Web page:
If the diameter of this macroemulsion is on the lower end, then during application it will be less white upon rubbing comparing to other many other brands with mineral sunscreens (more white on the skin)

It may be just the Zinc Oxide or the second factor alone, and could also be the combination of both.


It sounds like the ghostly pallor you get from certain zinc oxide sunscreens might come froma combination of two factors: the size of the zinc oxide used in the formula, and the success of the macroemulsion—how well the company was able to emulsify the particles in the solvent.

Pipette SPF 50 Sunscreen review

Pipette was having a great Friends & Family sale a few weeks ago, so I ordered my Pipette SPF 50 Sunscreen as part of a Day to Night package, which meant that it came with an Overnight Brightening Mask that I’ll review in the coming weeks. I’m really happy with the way this sunscreen goes on so smoothly and effortlessly. It almost feels like a moisturizer rather than a sunscreen.

Pipette SPF 50 Sunscreen is formulated with sugarcane-derived squalane, as well as glycerin and soothing bisabolol. These are all high-quality ingredients you’d find in a decent moisturizer, whether you’re moisturizing baby skin or adult skin. The high percentage of zinc oxide (20 percent) is also a plus for anyone who feels slightly dubious about sunscreens that have very low percentages of active ingredients (though a high concentration of active sunscreen ingredients isn’t always theoretically required to achieve a high SPF rating).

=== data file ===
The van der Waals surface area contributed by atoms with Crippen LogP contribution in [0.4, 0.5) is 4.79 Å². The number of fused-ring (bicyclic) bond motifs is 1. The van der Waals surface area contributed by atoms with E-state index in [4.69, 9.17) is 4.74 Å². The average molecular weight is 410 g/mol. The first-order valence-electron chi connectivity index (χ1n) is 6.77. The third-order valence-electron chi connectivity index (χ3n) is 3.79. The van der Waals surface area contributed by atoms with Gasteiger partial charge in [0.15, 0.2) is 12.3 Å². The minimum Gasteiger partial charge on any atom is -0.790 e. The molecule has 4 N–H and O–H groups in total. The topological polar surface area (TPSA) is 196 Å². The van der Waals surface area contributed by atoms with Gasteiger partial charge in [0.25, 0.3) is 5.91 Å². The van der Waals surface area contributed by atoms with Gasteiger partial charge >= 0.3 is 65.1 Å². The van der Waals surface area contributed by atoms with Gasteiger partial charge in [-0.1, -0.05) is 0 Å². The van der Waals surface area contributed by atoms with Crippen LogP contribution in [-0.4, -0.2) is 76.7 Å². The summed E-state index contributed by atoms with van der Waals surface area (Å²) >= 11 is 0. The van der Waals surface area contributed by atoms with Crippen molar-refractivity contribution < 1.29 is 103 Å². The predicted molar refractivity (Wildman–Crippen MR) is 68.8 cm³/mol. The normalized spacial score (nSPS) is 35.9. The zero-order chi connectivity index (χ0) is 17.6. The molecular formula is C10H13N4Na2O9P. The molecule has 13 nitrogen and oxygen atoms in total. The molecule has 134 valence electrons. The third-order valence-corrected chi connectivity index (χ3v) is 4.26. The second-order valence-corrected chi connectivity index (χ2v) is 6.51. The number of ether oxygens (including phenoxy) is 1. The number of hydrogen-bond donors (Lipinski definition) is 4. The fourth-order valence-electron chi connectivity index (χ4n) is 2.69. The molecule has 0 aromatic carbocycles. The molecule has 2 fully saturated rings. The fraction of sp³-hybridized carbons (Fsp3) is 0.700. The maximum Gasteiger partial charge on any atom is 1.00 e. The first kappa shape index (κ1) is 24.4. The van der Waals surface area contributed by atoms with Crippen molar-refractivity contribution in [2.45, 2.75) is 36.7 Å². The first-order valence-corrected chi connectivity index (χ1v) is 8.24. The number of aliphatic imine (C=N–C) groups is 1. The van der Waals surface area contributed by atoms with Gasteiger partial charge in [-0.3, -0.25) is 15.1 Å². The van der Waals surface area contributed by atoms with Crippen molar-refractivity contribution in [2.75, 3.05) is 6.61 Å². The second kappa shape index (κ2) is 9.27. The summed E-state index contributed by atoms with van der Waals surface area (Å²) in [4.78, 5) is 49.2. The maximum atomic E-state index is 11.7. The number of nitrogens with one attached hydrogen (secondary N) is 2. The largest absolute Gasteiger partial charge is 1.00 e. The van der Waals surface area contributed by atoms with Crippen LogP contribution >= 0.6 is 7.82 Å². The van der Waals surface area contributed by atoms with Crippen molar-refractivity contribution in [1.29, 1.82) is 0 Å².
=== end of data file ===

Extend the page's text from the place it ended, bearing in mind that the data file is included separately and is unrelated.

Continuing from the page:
Here’s how the sunscreen looked midway through application:

Pipette SPF 50 Sunscreen Review zinc oxide before blending

And here’s how it looked after I finished blending it in, just a few seconds later:

Pipette SPF 50 Sunscreen Review zinc oxide after blending

Other zinc oxide sunscreens typically take a few minutes to rub in. I’m thinking of Neutrogena Sheer Zinc Face Sunscreen SPF 50 and Aveeno Positively Mineral Sunscreen SPF 50, though those are slightly higher at 21.6% zinc oxide. And after you’re done rubbing them in, you kind of still look like you just rubbed your face with a powdered sugar doughnut.

This one, however, feels like a lightweight moisturizer rather than a clunky sunscreen. I love the creamy consistency and how easily it blends in. In terms of consistency, it feels very similar to EltaMD UV Clear Sunscreen SPF 46, though EltaMD’s was a mix of zinc oxide and octinoxate, and didn’t contain nearly as much zinc. This makes the transparency and creaminess of this Pipette formula even more impressive.

It also has no noticeable odor and doesn’t leave a greasy residue on my face or fingertips after application. My only qualm with this sunscreen is that it feels like it would easily sweat off, so I don’t think I would feel comfortable using it instead of a water-resistant sunscreen in the middle of summer.

Follow me on

Note: This post uses affiliate links, which means that I'll receive a commission if you make a purchase after clicking a link (at no extra cost to you). See our disclosure policy.